The 90-day rule has long applied to non-EU nationals like Americans, Canadians and Australians and since Brexit it also applies to Brits.
However it’s not always clear what happens to people who overstay, and whether the rules are being strictly enforced on the ground.
What is the rule?
Non-EU nationals, including Brits, can stay for 90 days out of every 180 in the EU without needing a visa or a residency permit. This can be in the form of one long stay or several short stays.
The limit is for time spent within the EU, so you cannot simply move to a different EU country, you need to leave the Bloc altogether and go to a non-EU country.
This does not apply to people who live in Italy and have a residency card.
If you want to stay longer than 90 days – either because you are moving to Italy full-time or because you want longer visits – you will need to get a visa.
You can find full details on the types of visa HERE, but the key thing is that visas must be applied for in advance from your home country – you cannot come to Italy and then apply in order to extend your 90-day stay.
What are the penalties for people who overstay?
If you spend more than 90 days in the EU or Schengen zone without a visa or residency permit then you are officially an overstayer. And unlike the pre-EU days when passport control consisted of a man in a booth with a rubber stamp, scanning of all passports on entry/exit of the EU makes it pretty easy to spot overstayers.
This is set to become even more stringent when the EES scheme comes into effect next year – full details on that HERE.
The EU lists a range of possible penalties although in practice some countries are stricter than others.
Within the system, anyone who overstays can be subject to the following penalties:
Deportation – if you are found to have overstayed, countries are within their rights to either imprison you and deport you, or give you a certain number of days to leave. In practice, deportation is rare for people who aren’t working or claiming benefits, they are more likely to be advised of the situation and told to leave as soon as possible.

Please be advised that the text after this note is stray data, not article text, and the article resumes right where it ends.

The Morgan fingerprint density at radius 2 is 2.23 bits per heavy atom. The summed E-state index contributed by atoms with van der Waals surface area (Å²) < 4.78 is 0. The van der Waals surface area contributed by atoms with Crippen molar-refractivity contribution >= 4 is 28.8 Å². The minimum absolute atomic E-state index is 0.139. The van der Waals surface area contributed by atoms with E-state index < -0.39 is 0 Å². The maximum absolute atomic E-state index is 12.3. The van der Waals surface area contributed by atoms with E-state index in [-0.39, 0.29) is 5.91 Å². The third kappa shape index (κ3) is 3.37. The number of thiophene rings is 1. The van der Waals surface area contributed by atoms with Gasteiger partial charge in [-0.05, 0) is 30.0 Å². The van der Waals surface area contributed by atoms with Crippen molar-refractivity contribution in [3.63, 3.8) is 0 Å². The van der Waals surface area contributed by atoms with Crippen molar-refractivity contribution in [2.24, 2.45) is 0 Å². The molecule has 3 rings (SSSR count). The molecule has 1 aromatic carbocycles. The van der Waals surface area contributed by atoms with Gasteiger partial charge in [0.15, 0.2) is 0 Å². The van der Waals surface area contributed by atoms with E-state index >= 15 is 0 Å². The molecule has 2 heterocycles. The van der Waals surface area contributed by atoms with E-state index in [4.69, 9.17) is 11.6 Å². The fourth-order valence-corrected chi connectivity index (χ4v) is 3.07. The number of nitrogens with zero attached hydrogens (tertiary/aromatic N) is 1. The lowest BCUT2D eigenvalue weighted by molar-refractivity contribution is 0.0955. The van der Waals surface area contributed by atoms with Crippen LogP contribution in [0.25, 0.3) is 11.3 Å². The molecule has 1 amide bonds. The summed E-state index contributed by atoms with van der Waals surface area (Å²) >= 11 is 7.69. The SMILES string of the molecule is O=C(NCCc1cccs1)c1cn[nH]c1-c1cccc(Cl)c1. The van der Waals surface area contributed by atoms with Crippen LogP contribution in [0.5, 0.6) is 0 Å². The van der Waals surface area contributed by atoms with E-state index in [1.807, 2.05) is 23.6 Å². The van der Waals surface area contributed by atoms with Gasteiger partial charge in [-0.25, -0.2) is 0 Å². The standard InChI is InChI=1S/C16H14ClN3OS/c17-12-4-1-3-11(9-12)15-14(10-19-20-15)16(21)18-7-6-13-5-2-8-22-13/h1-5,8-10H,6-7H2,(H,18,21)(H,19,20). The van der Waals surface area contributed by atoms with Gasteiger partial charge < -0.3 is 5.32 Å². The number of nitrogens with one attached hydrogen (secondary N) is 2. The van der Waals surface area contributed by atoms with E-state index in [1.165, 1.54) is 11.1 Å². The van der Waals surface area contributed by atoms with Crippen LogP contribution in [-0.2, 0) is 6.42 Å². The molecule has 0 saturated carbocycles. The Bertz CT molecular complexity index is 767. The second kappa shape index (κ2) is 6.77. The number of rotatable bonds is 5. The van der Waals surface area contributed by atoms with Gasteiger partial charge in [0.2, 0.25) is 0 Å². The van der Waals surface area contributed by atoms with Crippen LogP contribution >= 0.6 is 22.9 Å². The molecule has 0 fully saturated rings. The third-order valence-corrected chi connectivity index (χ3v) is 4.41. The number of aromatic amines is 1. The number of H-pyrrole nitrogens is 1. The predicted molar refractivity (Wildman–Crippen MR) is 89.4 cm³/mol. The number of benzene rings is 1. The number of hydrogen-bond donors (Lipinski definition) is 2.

Fines – fines can be levied in addition to other penalties and vary according to country. In Italy, those found to have overstayed their visa as a result of border checks conducted while they are voluntarily leaving the country of their own accord are not subject to any fine, but those caught overstaying their visa on Italian soil theoretically face both an expulsion order and a fine of between €5,000 and €10,000.
Entry ban – countries can impose a complete ban on re-entry, usually for three years although it can be longer. A complete ban is usually only put in place for people who have over-stayed for a significant amount of time.
Difficulties returning to the Schengen area – even if you avoid all of the above penalties, the overstay alert on your passport will make it more difficult for you to return to the EU, and this applies to any EU or Schengen zone country, not just the one you over-stayed in. People who have this alert on their passport are likely to face extended checks at the border and may even be turned back. You will also likely encounter difficulties if you later apply for a visa or residency.
People who simply stay in an EU country without securing residency become undocumented immigrants and will not be able to access healthcare or social security provisions. If caught, they face deportation.
How is Italy really enforcing these rules?
Among EU countries Italy has a reputation for being among the less strict, and deportations are rare for people who are not working or claiming benefits, unless they have been in Italy for many years without the correct papers.
If it’s a question of simply over-staying by a few weeks it’s very unlikely that police will come to your home and deport you.
However, that doesn’t mean that there are no consequences of your over-stay – what’s likely to happen is that you will be caught next time you leave Italy.
Passports are stamped and scanned on entry, which means that border officials can see how long you have been in the country – if your arrival date was longer than 90 days ago you are likely to be flagged as an overstayer.
While in Italy this shouldn’t lead to a fine, there’s a possibility you may be banned from re-entering the country.
A re-entry ban can be either for a limited time period or indefinitely and even if you avoid a ban your passport is likely to be stamped as an over-stayer, which can lead to complications for further travel anywhere within the EU.